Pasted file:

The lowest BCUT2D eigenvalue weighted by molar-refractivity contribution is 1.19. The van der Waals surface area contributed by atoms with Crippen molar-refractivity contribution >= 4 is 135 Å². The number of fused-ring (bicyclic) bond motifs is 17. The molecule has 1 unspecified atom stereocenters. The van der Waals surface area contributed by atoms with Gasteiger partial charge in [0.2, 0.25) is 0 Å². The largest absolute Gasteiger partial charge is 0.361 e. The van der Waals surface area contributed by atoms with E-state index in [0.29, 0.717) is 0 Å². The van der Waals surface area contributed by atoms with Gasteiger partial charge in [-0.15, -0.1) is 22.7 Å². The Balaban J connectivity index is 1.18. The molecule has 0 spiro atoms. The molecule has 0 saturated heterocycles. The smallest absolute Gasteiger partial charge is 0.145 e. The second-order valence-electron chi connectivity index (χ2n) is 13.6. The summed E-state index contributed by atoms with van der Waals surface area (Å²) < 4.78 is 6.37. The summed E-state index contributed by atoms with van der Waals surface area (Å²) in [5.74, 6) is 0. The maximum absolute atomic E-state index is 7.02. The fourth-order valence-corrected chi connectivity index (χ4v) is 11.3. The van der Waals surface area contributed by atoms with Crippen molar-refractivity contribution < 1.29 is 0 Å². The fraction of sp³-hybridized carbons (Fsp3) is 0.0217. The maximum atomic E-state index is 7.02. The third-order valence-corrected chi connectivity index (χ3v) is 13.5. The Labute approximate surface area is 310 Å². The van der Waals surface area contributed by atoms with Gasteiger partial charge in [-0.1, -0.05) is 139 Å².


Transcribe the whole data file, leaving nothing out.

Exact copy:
The lowest BCUT2D eigenvalue weighted by molar-refractivity contribution is 1.19. The van der Waals surface area contributed by atoms with Crippen molar-refractivity contribution >= 4 is 135 Å². The number of fused-ring (bicyclic) bond motifs is 17. The molecule has 1 unspecified atom stereocenters. The van der Waals surface area contributed by atoms with Gasteiger partial charge in [0.2, 0.25) is 0 Å². The largest absolute Gasteiger partial charge is 0.361 e. The van der Waals surface area contributed by atoms with E-state index in [0.29, 0.717) is 0 Å². The van der Waals surface area contributed by atoms with Gasteiger partial charge in [-0.15, -0.1) is 22.7 Å². The Balaban J connectivity index is 1.18. The molecule has 0 spiro atoms. The molecule has 0 saturated heterocycles. The smallest absolute Gasteiger partial charge is 0.145 e. The second-order valence-electron chi connectivity index (χ2n) is 13.6. The summed E-state index contributed by atoms with van der Waals surface area (Å²) < 4.78 is 6.37. The summed E-state index contributed by atoms with van der Waals surface area (Å²) in [5.74, 6) is 0. The maximum absolute atomic E-state index is 7.02. The fourth-order valence-corrected chi connectivity index (χ4v) is 11.3. The van der Waals surface area contributed by atoms with Crippen molar-refractivity contribution < 1.29 is 0 Å². The fraction of sp³-hybridized carbons (Fsp3) is 0.0217. The maximum atomic E-state index is 7.02. The third-order valence-corrected chi connectivity index (χ3v) is 13.5. The Labute approximate surface area is 310 Å². The van der Waals surface area contributed by atoms with Gasteiger partial charge in [-0.1, -0.05) is 139 Å².